MANILA – Philippine President Rodrigo Duterte has signed into law a controversial Bill which the government says will add more teeth to its campaign against terrorists and communist insurgents but which civil rights advocates deem as a crackdown on dissent and free speech.
Mr Duterte’s spokesman Harry Roque confirmed in a text message on Friday (July 3) that the so-called anti-terror Bill is now a law.
The law expands the definition of terrorism and bolsters police powers of surveillance, arrest and detention. It authorises the government to wiretap suspects, arrest them without warrants and hold them without charge for 14 days, among other things.
Mr Roque, a lawyer, had assured previously that unless there was a “clear and present danger”, the anti-terror Bill could not be used against the opposition, leftist groups and the government’s other detractors.
Senate President Vicente Sotto, a former vice-mayor who rode on a tough-on-crime platform, said “only terrorists and their supporters need to fear this law”.
“It has a lot of safeguards. Terrorism, as defined, does not include advocacies, protests, dissent, industrial strikes, mass actions and other exercises of civil and political rights. That is very clear,” he said.
United Nations High Commissioner for Human Rights Michelle Bachelet on Tuesday warned against the law’s potential “chilling effect” on humanitarian and human rights work.
The Philippines’ Commission on Human Rights warned that the anti-terror law “paves the road for possible abuse, as it tends to blur the distinction between terroristic activities and ordinary crimes”.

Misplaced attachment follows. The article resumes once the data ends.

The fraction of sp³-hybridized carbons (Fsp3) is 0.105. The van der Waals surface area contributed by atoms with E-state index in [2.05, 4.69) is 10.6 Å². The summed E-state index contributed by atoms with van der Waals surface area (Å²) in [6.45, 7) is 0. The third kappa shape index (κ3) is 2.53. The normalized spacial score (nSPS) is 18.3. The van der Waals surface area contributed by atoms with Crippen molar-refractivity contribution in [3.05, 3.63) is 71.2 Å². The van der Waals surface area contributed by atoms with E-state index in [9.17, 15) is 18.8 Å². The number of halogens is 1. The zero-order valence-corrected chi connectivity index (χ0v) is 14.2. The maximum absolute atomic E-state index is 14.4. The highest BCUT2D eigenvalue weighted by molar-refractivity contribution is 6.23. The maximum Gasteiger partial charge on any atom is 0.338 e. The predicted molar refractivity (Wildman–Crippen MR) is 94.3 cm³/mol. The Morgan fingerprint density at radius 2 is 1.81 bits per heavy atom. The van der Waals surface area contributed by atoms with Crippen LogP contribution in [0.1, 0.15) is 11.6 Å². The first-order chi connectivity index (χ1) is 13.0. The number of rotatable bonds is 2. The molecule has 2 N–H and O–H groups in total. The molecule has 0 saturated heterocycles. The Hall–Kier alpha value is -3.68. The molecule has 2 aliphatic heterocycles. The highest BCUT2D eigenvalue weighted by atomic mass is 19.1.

The commission’s spokesman Jacqueline de Guia said it could be “used to limit substantial freedoms, including expression of dissent and critical perspectives, most especially by civil society and human rights groups, under a democracy”.
“This law is not meant to combat terrorism. It is meant to give the state the power to tag whomever they please as a terrorist,” said Deputy Speaker of the House of Representatives Mujiv Hataman.
Senator Panfilo “Ping” Lacson, a former police chief and one of the authors of the legislation, said last week the law could still be amended to address concerns by civil rights advocates and human rights activists.
But he also defended the law as it is currently written.
“There are people, learned as they are, who merely jumped into the wagon of criticisms without thoroughly reading and understanding the provisions under the proposed measure,” he said.
The anti-terror law had its roots more than three years ago after more than a thousand Islamic State in Iraq and Syria (ISIS)-linked militants seized a major city in southern Philippines, Marawi, in May 2017. They fought security forces to a stalemate for six months.
By the time the fighting ended, half of Marawi lay in ruins, and tens of thousands of families were displaced from their homes.
As a result of that debacle, security officials pressed Congress for a tougher law against terrorists.
They sought, for instance, to extend the period when security forces could detain suspects without charges, from three days to 14. Three days, the reasoning went, were not enough to get “actionable information”. Australia’s counter-terrorism law prescribed 14 days, while Indonesia’s allowed for up to a year, they said.
They also wanted to remove a provision in an existing law that provides for reparation of up to 500,000 pesos (S$14,000) a day for wrongful arrests.
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